Monday, November 03, 2008

Conversations - Smith Meyer

I found one with an interesting twist. It seemed to come about quite without any conscious effort on my part. All of a sudden, it took a sharp turn—and there it hung—suspended between the two of us—waiting for the next instalment or chapter as surely as the book held in her hand.

Conversations...I love conversations! That’s probably because I like people. I find the infinite variety fascinating.

Conversations beautifully reveal facets of the one with whom we’re conversing. Face-to-face conversations (the best kind) conveniently can be held in many places—waiting rooms, across counters, in buses, cars, trains or planes, at work, at school, at meals, in living rooms, dens or even beds—you name it. You don’t need any special equipment that you need to lug along. We’ve all been given a set of ears with which to hear the words and most hearts can be trained to listen for the unspoken parts.

Conversations are held at different levels depending on our relationship with the person. Most conversations can be nurtured by a few questions or understanding comments or turned off by a thoughtless remark.

This particular conversation happened over my book table. People had been milling about and I had given many inquirers the same little spiel about the book if they looked at all interested. This customer had asked what the book was about so I assured she wanted to know. When I had finished, she asked, “And is there any Christian stuff in it?”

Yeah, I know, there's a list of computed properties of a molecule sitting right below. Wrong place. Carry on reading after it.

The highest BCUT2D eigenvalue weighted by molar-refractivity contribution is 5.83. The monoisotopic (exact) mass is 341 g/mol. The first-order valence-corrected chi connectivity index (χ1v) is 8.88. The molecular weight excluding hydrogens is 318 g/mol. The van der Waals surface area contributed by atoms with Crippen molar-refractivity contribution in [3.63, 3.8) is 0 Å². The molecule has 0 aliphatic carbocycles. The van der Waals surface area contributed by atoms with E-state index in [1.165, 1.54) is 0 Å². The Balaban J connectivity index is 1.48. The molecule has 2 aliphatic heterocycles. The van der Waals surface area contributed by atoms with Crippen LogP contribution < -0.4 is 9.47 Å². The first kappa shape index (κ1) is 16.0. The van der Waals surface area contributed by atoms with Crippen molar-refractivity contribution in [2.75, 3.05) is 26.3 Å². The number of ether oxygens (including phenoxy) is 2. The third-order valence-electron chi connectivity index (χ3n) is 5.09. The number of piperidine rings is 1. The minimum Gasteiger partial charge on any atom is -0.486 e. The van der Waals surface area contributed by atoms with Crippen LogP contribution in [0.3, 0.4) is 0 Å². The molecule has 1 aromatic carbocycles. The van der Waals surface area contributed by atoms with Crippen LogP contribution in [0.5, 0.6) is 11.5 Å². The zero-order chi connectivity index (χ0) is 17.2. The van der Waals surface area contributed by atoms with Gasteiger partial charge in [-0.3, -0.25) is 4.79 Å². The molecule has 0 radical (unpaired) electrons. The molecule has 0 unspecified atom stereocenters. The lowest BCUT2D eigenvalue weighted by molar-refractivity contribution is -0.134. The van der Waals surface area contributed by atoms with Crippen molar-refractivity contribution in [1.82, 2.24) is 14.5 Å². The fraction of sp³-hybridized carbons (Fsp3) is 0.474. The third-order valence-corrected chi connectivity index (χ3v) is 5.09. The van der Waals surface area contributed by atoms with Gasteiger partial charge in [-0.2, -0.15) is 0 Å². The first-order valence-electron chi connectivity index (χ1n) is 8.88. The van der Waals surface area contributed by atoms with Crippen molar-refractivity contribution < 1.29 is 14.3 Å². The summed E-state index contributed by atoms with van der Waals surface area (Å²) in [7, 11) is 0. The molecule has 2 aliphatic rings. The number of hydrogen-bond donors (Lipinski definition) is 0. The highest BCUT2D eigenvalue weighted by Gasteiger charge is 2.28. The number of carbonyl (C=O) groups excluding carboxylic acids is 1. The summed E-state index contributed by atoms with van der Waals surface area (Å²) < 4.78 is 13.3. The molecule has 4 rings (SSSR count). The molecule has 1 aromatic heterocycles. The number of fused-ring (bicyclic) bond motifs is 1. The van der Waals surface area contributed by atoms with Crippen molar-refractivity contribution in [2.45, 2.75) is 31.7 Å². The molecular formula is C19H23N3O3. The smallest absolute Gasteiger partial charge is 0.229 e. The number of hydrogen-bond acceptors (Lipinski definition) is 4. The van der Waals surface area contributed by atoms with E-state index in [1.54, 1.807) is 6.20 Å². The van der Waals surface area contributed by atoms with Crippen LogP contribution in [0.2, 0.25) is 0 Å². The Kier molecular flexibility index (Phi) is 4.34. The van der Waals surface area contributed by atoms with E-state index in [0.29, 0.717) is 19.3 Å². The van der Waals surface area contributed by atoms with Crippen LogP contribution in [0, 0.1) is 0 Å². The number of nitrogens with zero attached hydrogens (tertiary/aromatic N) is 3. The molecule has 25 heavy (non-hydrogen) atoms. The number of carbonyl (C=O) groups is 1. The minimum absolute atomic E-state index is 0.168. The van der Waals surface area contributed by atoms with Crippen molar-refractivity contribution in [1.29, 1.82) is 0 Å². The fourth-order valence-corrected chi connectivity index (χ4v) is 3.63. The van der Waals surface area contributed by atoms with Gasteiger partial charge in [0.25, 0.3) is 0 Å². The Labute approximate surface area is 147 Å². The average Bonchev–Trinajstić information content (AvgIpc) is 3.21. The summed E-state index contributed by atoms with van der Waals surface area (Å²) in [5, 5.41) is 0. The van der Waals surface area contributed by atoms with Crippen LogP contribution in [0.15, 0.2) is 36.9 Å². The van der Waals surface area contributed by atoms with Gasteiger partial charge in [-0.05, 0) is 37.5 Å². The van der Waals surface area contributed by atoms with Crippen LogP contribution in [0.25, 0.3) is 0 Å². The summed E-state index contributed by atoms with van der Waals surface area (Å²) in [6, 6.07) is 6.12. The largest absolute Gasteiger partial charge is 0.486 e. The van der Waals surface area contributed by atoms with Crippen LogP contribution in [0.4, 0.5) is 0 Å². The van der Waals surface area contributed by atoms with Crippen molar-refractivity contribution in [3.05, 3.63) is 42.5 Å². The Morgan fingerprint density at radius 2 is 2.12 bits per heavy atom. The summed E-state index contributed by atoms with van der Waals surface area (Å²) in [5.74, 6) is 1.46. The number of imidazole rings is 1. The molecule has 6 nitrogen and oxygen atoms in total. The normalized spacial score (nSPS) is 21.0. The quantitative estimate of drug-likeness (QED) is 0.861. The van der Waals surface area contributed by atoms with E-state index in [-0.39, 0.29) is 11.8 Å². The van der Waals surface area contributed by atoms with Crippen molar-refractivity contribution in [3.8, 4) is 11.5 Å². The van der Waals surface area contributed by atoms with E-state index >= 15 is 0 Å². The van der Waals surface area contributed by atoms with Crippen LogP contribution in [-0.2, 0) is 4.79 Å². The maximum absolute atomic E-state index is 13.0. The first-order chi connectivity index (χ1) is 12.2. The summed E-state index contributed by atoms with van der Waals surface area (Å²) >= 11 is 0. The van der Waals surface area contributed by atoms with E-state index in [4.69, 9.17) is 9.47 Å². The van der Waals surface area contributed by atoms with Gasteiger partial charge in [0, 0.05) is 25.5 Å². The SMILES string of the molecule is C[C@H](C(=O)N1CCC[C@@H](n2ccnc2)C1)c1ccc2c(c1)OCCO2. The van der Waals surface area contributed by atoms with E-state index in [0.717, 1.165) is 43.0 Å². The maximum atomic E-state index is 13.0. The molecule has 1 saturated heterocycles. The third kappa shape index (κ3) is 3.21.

“Well yes, there is. The main character’s faith carried her through the difficult times she faced.”

“I might get the book for my daughter. She’s into that. She’s so spiritual she even wants to be a missionary. I don’t know where she got it from—not from me! I think I will buy the book. She might like to read about this woman.”

“I think she might. You see in all the difficulties the woman in the story faced, she could have resented her lot. I think many people would have—I am sure if I, in her circumstances, didn’t have anywhere but myself to find strength I would have become bitter.”

There was a pause. Up to this point, the conversation had been mostly about her daughter. I felt the next sentence before it was uttered. Oh I couldn’t have told you exactly what was coming, but I knew the next statement was going to reveal something.

“I’ve had to go it alone for almost twenty years.” It was somewhere between a confession and a defence. “My children are nearly out on their own now.”

We had a little more conversation then as I put change into her hand I gently suggested, “Why don’t you read it before you give it to your daughter?”

My heart was touched with sadness. My prayers have been haunted by the memory of her pain. In that short exchange I sensed the super-human effort she had put into doing the best in her power for her children. There was pain and anguish, loneliness and, yes, bitterness there too. I dare say she was feeling the tiredness that comes when we are nearing the finish line. There may even have been some wondering about what to do with life when her main attention no longer needed to be focused on giving her children a good start. Her life and mine became entwined in that one twist of a conversation. She will remain in my prayers.

Ruth Smith Meyer, author of Not Easily Broken

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